Hussein Chalayan: Archipelago exhibition highlights designer's most iconic works
An exhibition at Shanghai's Power Station of Design museum showcased 130 pieces of work by British, Turkish-Cypriot fashion designer Hussein Chalayan that explore his career, themes of race, culture and migration.
Titled Hussein Chalayan: Archipelago, the exhibition was divided into a number of chapters, or fictional islands of an archipelago.
Over 130 pieces by Chalayan were exhibited, with each of the chapters-cum-fictional islands exploring the key themes that encompass Chalayan's designs, creations and collections.
Chalayan is best known for his designs that transcend both fashion and art. His collections often include futuristic garments including his Autumn Winter 2000 show, where garments doubled as home furnishings.
The exhibition starts with two works from Chalayan's first and second collections that were made after graduating in 1993 from London's Central Saint Martins university.
From here, garments, objects, images and films made between 1993 and 2020 were displayed across and within monochromatic platforms and alcoves of varying shapes and sizes.
"Through his designs, people can get a strong feeling for his thinking and criticism on the dichotomies of globalization and localism, the individual and the grand world theatre, and mechanistic views and the spiritual world," said the museum.
"Clothing as body cover is another kind of escape, a detachment of emotions, and a site of contradictions. Chalayan lets his clothes oscillate between the two-dimensional (tailoring, films) and three-dimensional (fashion shows) in an effort for them to overcome their wearers and become disembodied, nameless narrators."
Mechanical dresses from Chalayan's Autumn Winter 2007 show titled Airborne were exhibited within a black-painted display unit. Mannequins were draped in the illuminated and laser-cut garments and elegantly posed as though taking off for flight.
"He once stated that he wanted 'to create a sense of life for the clothes,' which is also what we hope and imagine for the islands of this exhibition," said the museum.
The ninth chapter of the exhibition displayed pieces from the Act to Form collection, which was shown during London Fashion Week's Autumn Winter 2017 schedule.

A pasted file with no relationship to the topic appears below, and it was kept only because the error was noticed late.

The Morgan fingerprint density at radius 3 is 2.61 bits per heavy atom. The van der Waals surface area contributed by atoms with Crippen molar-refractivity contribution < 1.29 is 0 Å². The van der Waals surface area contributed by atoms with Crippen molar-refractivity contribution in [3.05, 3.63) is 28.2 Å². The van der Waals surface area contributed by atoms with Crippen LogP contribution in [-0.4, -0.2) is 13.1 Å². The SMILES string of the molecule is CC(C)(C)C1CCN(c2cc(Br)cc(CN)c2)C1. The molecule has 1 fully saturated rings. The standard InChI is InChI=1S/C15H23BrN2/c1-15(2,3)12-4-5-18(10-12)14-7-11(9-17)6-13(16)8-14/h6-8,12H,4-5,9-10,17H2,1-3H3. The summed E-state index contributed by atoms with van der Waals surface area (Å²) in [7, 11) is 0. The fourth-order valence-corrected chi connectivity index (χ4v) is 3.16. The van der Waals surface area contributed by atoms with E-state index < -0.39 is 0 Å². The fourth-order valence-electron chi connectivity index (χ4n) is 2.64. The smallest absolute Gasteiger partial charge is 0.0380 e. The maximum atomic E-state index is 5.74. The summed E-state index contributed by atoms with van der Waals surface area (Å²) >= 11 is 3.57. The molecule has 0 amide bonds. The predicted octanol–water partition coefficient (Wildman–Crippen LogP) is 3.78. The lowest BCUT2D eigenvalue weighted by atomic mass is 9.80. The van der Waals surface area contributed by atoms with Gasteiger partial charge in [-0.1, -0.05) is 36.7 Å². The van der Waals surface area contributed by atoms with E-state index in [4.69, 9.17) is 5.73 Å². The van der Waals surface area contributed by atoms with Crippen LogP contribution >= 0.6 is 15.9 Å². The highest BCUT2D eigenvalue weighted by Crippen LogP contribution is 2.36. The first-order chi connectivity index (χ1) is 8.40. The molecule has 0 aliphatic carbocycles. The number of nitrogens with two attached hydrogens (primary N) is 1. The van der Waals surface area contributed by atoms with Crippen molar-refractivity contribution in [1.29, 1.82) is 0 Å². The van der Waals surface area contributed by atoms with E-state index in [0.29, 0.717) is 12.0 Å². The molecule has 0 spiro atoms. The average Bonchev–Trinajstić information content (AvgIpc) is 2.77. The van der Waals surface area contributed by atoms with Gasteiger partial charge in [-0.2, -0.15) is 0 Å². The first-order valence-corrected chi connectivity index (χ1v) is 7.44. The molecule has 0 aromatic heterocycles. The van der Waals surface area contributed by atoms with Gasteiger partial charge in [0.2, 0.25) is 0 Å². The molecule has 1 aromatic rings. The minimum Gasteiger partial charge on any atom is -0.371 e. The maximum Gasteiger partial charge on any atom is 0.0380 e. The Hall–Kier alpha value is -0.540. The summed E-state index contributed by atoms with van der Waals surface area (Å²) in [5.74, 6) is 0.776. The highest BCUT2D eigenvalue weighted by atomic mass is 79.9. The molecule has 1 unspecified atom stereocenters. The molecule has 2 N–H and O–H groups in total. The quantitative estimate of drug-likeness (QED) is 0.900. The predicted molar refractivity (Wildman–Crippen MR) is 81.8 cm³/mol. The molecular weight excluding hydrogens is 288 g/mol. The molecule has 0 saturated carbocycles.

Mannequins were positioned ripping through the exhibition's paper walls wearing garments that were ripped open to reveal glitter- and confetti-filled linings and innards. The collection explored and revisited ideas surrounding Greek civilisation and identity.
Positive moulds of busts used to create garments, from Chalayan's Spring Summer 2006 collection titled Inertia, were suspended from the ceiling, while the negative moulds were built into the exhibition walls.
"Hussein Chalayan liberates garments from their restraints in terms of function, trends, and the fashion industry, allowing them to express themselves more freely and profusely," said the museum.
"Chalayan repeatedly discusses the topics of migration, travel, separation, and return, and they become more complex and unpredictable through the intervention of technology and cyberspace," said the museum.
"Transcending cultural divides, transcending race, transcending religion, transcending the human body, transcending gene theory; Chalayan weaves the mysticism, Moorish, Teutonic, as well as East Asian cultures into his creations."
In 2015, Chalayan designed elasticated costumes and sequinned garments for performers in his first self-directed dance production at Sadler's Wells theatre.
In 2018, he was awarded the London Design Medal not long after his Act to Form show at London's Sadler's Wells in 2017, which marked the designer's return to London Fashion Week after showing in Paris for over a decade.
Hussein Chalayan: Archipelago was on show at the Power Station of Art. See Dezeen Events Guide for an up-to-date list of architecture and design events taking place around the world.